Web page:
Nothing gets your attention more than a whiff of the King of Fruits, whose pungent aroma can offend even an adult. Durian is a tropical fruit native to Southeast Asia and is mainly grown in Thailand, Malaysia, Indonesia and the Philippines. The hard, outer shell is covered in thorns, whose shape and size differs depending on the type. When ripe, the custard-like flesh inside can be sweet and creamy. However, the durian’s distinctive smell has made the fruit a polarising delicacy.
Thailand and Malaysia are the top global producers and exporters of durian, with an annual production of 600,000 and 300,000 metric tonnes, respectively. On the receiving end, China, Hong Kong and Singapore are the main export destination markets for durian.
The Durian market is in the unique position of not only being in high demand but also of being insufficiently supplied. Global trade in Durian is expected to conservatively reach 2 billion kg by 2030, without taking a significant increase in Chinese consumption per capita into account and which is likely.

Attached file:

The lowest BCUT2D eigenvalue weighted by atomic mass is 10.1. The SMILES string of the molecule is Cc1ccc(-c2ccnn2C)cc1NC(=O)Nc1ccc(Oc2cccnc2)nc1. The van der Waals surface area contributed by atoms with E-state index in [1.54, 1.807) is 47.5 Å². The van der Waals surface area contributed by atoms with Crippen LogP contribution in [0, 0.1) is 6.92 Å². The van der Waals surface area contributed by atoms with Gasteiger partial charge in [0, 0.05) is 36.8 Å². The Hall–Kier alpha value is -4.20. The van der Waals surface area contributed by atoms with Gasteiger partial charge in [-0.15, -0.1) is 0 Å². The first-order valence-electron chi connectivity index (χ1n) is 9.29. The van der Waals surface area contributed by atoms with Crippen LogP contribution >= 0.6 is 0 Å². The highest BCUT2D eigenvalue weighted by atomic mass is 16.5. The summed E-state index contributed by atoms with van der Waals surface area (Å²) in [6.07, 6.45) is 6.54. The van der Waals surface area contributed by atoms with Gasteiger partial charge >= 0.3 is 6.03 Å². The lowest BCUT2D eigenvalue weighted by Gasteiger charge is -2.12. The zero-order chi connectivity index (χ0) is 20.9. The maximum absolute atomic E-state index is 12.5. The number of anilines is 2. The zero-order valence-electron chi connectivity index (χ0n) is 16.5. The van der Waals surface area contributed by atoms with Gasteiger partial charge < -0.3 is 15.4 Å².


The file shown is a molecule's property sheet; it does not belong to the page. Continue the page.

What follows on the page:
Global trade is expected to reach 4.5 million kg by 2030 if Chinese imports grow as they have over the period 2006 and 2016.
In 2019, we collected our first harvest at our Durian pilot project of 20 hectares in the Province of Kampong Thom. Our first 5-year-old plot of durian plantation (100 trees) yielded around 15 fruits per tree for a total of 1500 fruits at an average weight of 2.5kg per fruit for a total harvest of 3,750kg. The harvest was sold at $4 USD per kg for a total of $15,000 USD.
In 2020, we expect 5 hectares to be harvested for a total estimated income of $90,000 USD ($18,000 USD per hectare). In 2021, we expect 10 hectares to be harvested for a total estimated income of more than $250,000 USD ($25,000 USD). In 2022, we expect 20 hectares of harvest for a total estimated income of more than $700,000 USD ($35,000 USD). Once the Durian tree reaches full maturity on year 8, its performance is expected to remain the same until the end of the 30 years agreement with the investor.
In Mondulkiri we project to achieve at least 30% better results than our pilot project due to a higher quality of soil, a more suitable climate for durian and lessons learned from our 5 years of experience of growing durian.